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Dublin: 13 °C Wednesday 19 June, 2019
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Ladbible apologises for falsely reporting the death of young Sunderland fan Bradley Lowery

The six-year-old suffers from neuroblastoma and is currently undergoing palliative care at home.

Image: Owen Humphreys/PA Images

THE FAMILY OF a terminally ill child has accepted an apology from the website Ladbible which wrongly reported he had died earlier this week.

Six-year-old Bradley Lowery, from Durham, is known across England for being an avid fan of Sunderland football club. He suffers from neuroblastoma and is currently undergoing palliative care at home.

He became the just-relegated team’s mascot earlier this year. He also led the England team onto the pitch for their World Cup qualifier against Lithuania in March.

He was recently named Child of Courage at the Pride of North East Awards.

After the false death report appeared online, the Lowery family claimed that the #RIPBradley hashtag was created by an online troll.

The statement from Ladbible said: “Earlier today we posted an incorrect story about Bradley Lowery, the inspirational young Sunderland supporter whose courageous battle against cancer has captured the hearts and minds of people around the world.

“We realise the magnitude of our error and unreservedly apologise to Bradley and his family. We’re now investigating how and why this story was published to our website. It should not have been.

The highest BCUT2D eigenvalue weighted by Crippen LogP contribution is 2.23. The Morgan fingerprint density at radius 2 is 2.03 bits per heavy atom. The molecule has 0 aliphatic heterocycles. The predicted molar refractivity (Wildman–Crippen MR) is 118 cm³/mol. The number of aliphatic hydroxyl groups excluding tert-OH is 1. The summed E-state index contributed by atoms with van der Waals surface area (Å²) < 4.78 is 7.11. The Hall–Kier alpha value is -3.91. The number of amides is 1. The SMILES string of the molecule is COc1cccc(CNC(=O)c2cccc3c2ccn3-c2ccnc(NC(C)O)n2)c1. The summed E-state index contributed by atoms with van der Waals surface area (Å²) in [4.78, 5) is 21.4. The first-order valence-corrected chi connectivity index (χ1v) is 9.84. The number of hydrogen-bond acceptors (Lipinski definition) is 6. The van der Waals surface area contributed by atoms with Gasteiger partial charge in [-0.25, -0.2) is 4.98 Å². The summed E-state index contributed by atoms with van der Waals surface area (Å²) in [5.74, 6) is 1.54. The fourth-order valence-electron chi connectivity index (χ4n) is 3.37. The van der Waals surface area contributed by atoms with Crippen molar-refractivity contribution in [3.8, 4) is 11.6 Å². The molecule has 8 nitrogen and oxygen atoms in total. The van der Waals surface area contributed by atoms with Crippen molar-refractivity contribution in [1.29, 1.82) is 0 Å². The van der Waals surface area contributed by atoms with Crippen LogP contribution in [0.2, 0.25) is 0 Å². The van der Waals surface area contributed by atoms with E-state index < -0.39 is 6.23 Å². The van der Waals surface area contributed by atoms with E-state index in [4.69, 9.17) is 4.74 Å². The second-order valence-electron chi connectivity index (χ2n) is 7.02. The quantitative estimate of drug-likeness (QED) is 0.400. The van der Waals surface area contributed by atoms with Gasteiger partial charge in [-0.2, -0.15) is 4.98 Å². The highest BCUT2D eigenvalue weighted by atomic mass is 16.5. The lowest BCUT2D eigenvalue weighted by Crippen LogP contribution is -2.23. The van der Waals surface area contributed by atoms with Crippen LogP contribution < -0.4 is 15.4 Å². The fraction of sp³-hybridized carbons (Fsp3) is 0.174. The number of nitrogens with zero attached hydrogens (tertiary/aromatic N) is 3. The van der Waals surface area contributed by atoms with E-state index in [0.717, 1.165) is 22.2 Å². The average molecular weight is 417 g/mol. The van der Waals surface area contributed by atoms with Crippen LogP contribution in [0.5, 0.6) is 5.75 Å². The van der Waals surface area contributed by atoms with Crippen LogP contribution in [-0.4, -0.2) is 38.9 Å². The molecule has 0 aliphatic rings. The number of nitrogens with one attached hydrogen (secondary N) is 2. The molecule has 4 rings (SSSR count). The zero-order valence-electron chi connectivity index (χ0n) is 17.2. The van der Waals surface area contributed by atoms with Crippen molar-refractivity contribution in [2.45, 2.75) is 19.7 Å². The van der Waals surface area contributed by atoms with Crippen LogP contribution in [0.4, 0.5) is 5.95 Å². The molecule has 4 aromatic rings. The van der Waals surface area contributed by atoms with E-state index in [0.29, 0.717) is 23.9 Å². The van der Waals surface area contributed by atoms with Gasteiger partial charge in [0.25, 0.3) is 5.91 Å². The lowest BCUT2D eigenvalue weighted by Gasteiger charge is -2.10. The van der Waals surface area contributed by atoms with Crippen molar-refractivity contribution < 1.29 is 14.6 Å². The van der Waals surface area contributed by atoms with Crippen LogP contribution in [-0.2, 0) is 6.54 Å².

“We are in contact with Bradley’s family to discuss this matter further, and have already committed to a £20,000 donation to support his Neuroblastoma treatment.”

Once again, we cannot even begin to imagine the upset this will have caused Bradley, his family and anybody else following his brave fight.

Capture2 Source: Ladbible Facebook page

Yesterday, Lowery’s family took to their support Facebook page to call for the post to be removed from social media as Bradley is still alive.

“Can we ask people who have shared RIPBradley to take it down, this clearly been started by a troll, and he is very much alive and kicking, when/if anything was to happen, you will hear it here first,” the post read.

The family later edited the post and claimed that the incorrect news of his death originated on Ladbible.

Capture Source: Lowery family Facebook page

Ladbible issued a statement yesterday shortly after 4pm and apologised for posting the inaccurate information.

The website said that it has committed to a £20,000 donation to support Lowery’s neuroblastoma treatment.

Everton v Sunderland - Premier League - Goodison Park Sunderland's Jermain Defoe and Bradley Lowery Source: Dave Thompson/PA Images

In a later post, the Lowery family wrote that they were in contact with Ladbible and confirmed that it had apologised for its mistake.

“Although seeing the status was very upsetting, mistakes happen and we would like to accept the apology and move forward from this. The Ladbible have always supported Bradley’s campaign and this has not changed,” the post read.

“We have built our campaign on positivity and we would like to continue this. Thank you for everyone’s continued support.”

Capture1 Source: Lowery family Facebook page

The Lowery family have set up a JustGiving crowdfunding page for donations towards Bradley’s treatment, with an aim of raising £500,000. As of writing, the family has raised £93,799 through the page.

Read: ‘My sister died from it, then my mam had it, then I got it’

More: Irish cancer research gets a boost with its first ever brain tumour biobank

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